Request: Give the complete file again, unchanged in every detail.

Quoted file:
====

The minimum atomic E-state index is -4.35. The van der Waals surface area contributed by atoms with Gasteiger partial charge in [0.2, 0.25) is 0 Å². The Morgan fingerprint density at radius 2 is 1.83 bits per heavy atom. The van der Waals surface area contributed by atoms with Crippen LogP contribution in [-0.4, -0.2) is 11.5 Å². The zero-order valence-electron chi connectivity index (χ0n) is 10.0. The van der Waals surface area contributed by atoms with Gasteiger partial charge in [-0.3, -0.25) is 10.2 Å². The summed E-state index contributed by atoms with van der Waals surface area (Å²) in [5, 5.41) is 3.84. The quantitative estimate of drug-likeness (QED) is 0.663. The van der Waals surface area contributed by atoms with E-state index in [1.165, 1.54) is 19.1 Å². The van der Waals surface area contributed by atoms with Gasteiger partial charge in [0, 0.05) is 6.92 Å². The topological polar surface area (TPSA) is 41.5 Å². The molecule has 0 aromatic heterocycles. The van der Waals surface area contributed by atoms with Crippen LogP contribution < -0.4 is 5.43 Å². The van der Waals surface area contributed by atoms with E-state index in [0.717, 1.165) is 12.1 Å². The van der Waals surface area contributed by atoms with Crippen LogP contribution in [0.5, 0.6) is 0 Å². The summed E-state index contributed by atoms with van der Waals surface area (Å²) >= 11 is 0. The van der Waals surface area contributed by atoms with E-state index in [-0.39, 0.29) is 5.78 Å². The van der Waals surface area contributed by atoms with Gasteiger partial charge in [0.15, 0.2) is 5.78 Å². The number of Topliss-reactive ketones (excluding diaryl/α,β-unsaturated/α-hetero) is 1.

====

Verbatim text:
The minimum atomic E-state index is -4.35. The van der Waals surface area contributed by atoms with Gasteiger partial charge in [0.2, 0.25) is 0 Å². The Morgan fingerprint density at radius 2 is 1.83 bits per heavy atom. The van der Waals surface area contributed by atoms with Crippen LogP contribution in [-0.4, -0.2) is 11.5 Å². The zero-order valence-electron chi connectivity index (χ0n) is 10.0. The van der Waals surface area contributed by atoms with Gasteiger partial charge in [-0.3, -0.25) is 10.2 Å². The summed E-state index contributed by atoms with van der Waals surface area (Å²) in [5, 5.41) is 3.84. The quantitative estimate of drug-likeness (QED) is 0.663. The van der Waals surface area contributed by atoms with E-state index in [1.165, 1.54) is 19.1 Å². The van der Waals surface area contributed by atoms with Gasteiger partial charge in [0, 0.05) is 6.92 Å². The topological polar surface area (TPSA) is 41.5 Å². The molecule has 0 aromatic heterocycles. The van der Waals surface area contributed by atoms with Crippen LogP contribution < -0.4 is 5.43 Å². The van der Waals surface area contributed by atoms with E-state index in [0.717, 1.165) is 12.1 Å². The van der Waals surface area contributed by atoms with Crippen LogP contribution in [0.5, 0.6) is 0 Å². The summed E-state index contributed by atoms with van der Waals surface area (Å²) >= 11 is 0. The van der Waals surface area contributed by atoms with E-state index in [-0.39, 0.29) is 5.78 Å². The van der Waals surface area contributed by atoms with Gasteiger partial charge in [0.15, 0.2) is 5.78 Å². The number of Topliss-reactive ketones (excluding diaryl/α,β-unsaturated/α-hetero) is 1.